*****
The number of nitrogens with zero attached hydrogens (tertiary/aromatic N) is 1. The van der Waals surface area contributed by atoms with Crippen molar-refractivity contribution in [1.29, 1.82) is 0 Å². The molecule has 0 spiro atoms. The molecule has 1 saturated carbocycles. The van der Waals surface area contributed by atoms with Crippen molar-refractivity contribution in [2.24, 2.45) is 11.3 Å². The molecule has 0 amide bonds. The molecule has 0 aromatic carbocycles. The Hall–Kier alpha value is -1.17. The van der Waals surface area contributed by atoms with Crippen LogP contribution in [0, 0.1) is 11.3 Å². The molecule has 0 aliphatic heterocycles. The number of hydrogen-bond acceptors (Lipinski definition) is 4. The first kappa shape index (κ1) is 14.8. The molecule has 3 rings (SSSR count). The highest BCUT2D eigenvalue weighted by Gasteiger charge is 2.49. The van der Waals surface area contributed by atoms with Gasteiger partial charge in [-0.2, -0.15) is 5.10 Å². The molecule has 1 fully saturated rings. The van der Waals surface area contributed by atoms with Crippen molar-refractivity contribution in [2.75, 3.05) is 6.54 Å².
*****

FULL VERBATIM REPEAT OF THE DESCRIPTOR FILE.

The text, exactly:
The number of nitrogens with zero attached hydrogens (tertiary/aromatic N) is 1. The van der Waals surface area contributed by atoms with Crippen molar-refractivity contribution in [1.29, 1.82) is 0 Å². The molecule has 0 spiro atoms. The molecule has 1 saturated carbocycles. The van der Waals surface area contributed by atoms with Crippen molar-refractivity contribution in [2.24, 2.45) is 11.3 Å². The molecule has 0 amide bonds. The molecule has 0 aromatic carbocycles. The Hall–Kier alpha value is -1.17. The van der Waals surface area contributed by atoms with Crippen LogP contribution in [0, 0.1) is 11.3 Å². The molecule has 0 aliphatic heterocycles. The number of hydrogen-bond acceptors (Lipinski definition) is 4. The first kappa shape index (κ1) is 14.8. The molecule has 3 rings (SSSR count). The highest BCUT2D eigenvalue weighted by Gasteiger charge is 2.49. The van der Waals surface area contributed by atoms with Gasteiger partial charge in [-0.2, -0.15) is 5.10 Å². The molecule has 1 fully saturated rings. The van der Waals surface area contributed by atoms with Crippen molar-refractivity contribution in [2.75, 3.05) is 6.54 Å².